BONUS POINTS: for 5 bonus points, demonstrate for us some wacky or interesting train pattern. Vary the speeds or change the outputs, states, etc. See what you can do! Make the trains go in the reverse directions. Close calls are always fun... things to try including: reversing Train B onto A and seeing what happens, or doing head-on collisions, etc. You can get B onto A's track or vice versa, or you can do funny train patterns. Have fun and be creative!! Note, for this, the best advice I have is to try weird things, a lot of times your trains will halt, or get stuck, so try some other combination or vary the speeds to get interesting situations. (The reason this happens is that your states might no longer make sense, such as the case when both A and B are on the same track, and one of the trains hits a sensor. You can fix this by adding the correct states, or you can try varying the speeds so that one train goes way faster than the other, ends up on the same track, and then rams the other train (before your train controller realizing something is wrong and freezing your trains). This one is for you guys to have fun and try various things, so don't worry about making a system that actually is correct!. It is fine if the trains are still no longer running on the tracks. But try to explain to us what is happening. 

Part3 : Sequence Detector :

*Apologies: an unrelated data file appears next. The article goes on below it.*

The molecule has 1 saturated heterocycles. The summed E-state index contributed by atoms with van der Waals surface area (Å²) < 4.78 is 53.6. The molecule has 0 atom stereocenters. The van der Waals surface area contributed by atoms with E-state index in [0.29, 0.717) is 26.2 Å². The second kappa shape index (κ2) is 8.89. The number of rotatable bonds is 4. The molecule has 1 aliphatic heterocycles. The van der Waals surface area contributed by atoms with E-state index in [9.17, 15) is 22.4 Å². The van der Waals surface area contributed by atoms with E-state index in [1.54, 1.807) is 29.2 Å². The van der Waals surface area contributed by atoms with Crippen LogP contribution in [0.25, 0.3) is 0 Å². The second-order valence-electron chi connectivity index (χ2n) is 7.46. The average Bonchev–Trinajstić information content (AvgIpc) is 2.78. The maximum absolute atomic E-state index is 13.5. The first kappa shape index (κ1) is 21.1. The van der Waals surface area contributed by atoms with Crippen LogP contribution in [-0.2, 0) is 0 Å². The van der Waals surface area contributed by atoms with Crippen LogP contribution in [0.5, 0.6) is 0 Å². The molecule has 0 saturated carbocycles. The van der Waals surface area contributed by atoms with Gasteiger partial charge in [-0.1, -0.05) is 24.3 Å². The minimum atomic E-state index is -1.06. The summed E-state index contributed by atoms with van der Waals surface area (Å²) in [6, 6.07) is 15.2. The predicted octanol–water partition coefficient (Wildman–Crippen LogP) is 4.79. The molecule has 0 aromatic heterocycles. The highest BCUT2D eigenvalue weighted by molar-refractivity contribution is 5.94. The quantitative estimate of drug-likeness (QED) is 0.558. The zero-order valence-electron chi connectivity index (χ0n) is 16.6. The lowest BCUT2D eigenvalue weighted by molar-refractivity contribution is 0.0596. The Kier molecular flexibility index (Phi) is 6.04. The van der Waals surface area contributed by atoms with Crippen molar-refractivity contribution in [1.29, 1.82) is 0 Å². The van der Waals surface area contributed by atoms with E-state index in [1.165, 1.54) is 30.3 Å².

Design a simple sequence detector to output a 1 whenever a combination of 0110 is encountered in the input sequence. Give your inputs using push button switches and implement this problem statement as both Mealy and Moore machines in VHDL. Since you already know the framework, we are not going to give you any files here. So again : You need to make your state machines for both Mealy and Moore models for this detector, implement them in VHDL (Verilog also very much acceptable) and run it on Quartus, program it on your board and show us that and how it works. Please make sure your report contains :

- Your Mealy and Moore state machines.
- Include your State transition tables. 
- VHDL/Verilog code for the sequence detector (both Mealy and Moore).
- Mention the differences observed between the two models. Which do you think is better and why ? Explain.
- Design the circuit using logic mininisation method. Get the final implementation on paper (like problem 1). No need to use the board! Now compare both methods. Do you see how much more comfortable using HDL is ?


You will need to demonstrate your project to a lab TA. Please look at the office hours for when we are available. We will be using sign up sheets again. But we will let you know time frames and other stuff in due course of time. For your demonstration, you will need to demonstrate all three parts. You can bring your laptop with your FPGA board to us and program the FPGA board in between demonstrations. If something doesn't work correctly, then please go back and fix it. 

Report Instructions

Your lab report should include: 

- Title page, which contains Names and PID of students, due date, title of lab, and brief description of each person's contribution. 
- Part 1 - everything that was listed 
- Part 2 - everything that was listed 
- Part 3 - everything that was listed 

Here are the Discussion slides from 11/10/2010. This will give you a summary of the assignment :  Discussion2 slides  . Just Keep in mind whatever we discussed.


30% of your grade will be from the demonstration. The other 70% will be in your report and the answers you gave to our questions and how complete you sounded in them. All the best!!